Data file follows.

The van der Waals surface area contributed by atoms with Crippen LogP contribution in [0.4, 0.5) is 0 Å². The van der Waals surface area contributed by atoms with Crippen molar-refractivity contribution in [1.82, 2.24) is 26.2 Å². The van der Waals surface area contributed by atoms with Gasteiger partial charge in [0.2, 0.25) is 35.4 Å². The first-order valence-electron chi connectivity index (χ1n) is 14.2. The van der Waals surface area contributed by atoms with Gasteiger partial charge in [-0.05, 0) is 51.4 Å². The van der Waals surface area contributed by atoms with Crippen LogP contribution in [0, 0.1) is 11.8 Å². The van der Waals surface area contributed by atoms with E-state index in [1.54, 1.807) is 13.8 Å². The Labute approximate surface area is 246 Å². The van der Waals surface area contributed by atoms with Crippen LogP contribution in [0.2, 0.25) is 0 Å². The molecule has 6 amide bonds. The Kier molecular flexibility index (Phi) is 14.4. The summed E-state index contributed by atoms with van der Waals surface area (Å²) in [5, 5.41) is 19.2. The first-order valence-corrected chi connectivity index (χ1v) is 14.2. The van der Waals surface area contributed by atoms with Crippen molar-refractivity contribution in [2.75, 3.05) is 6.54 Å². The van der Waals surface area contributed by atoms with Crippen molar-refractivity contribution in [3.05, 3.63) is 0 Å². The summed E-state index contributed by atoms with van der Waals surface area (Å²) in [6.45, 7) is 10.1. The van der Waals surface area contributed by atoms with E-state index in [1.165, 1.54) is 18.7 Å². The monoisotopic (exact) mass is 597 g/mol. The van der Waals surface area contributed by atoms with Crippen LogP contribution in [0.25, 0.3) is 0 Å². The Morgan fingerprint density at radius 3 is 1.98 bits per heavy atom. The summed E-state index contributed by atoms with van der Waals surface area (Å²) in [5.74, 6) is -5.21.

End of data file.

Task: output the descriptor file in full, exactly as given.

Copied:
The van der Waals surface area contributed by atoms with Crippen LogP contribution in [0.4, 0.5) is 0 Å². The van der Waals surface area contributed by atoms with Crippen molar-refractivity contribution in [1.82, 2.24) is 26.2 Å². The van der Waals surface area contributed by atoms with Gasteiger partial charge in [0.2, 0.25) is 35.4 Å². The first-order valence-electron chi connectivity index (χ1n) is 14.2. The van der Waals surface area contributed by atoms with Gasteiger partial charge in [-0.05, 0) is 51.4 Å². The van der Waals surface area contributed by atoms with Crippen LogP contribution in [0, 0.1) is 11.8 Å². The van der Waals surface area contributed by atoms with E-state index in [1.54, 1.807) is 13.8 Å². The Labute approximate surface area is 246 Å². The van der Waals surface area contributed by atoms with Crippen LogP contribution in [0.2, 0.25) is 0 Å². The molecule has 6 amide bonds. The Kier molecular flexibility index (Phi) is 14.4. The summed E-state index contributed by atoms with van der Waals surface area (Å²) in [5, 5.41) is 19.2. The first-order valence-corrected chi connectivity index (χ1v) is 14.2. The van der Waals surface area contributed by atoms with Crippen molar-refractivity contribution in [2.75, 3.05) is 6.54 Å². The van der Waals surface area contributed by atoms with Crippen molar-refractivity contribution in [3.05, 3.63) is 0 Å². The summed E-state index contributed by atoms with van der Waals surface area (Å²) in [6.45, 7) is 10.1. The van der Waals surface area contributed by atoms with E-state index in [1.165, 1.54) is 18.7 Å². The monoisotopic (exact) mass is 597 g/mol. The van der Waals surface area contributed by atoms with Crippen LogP contribution in [0.25, 0.3) is 0 Å². The Morgan fingerprint density at radius 3 is 1.98 bits per heavy atom. The summed E-state index contributed by atoms with van der Waals surface area (Å²) in [5.74, 6) is -5.21.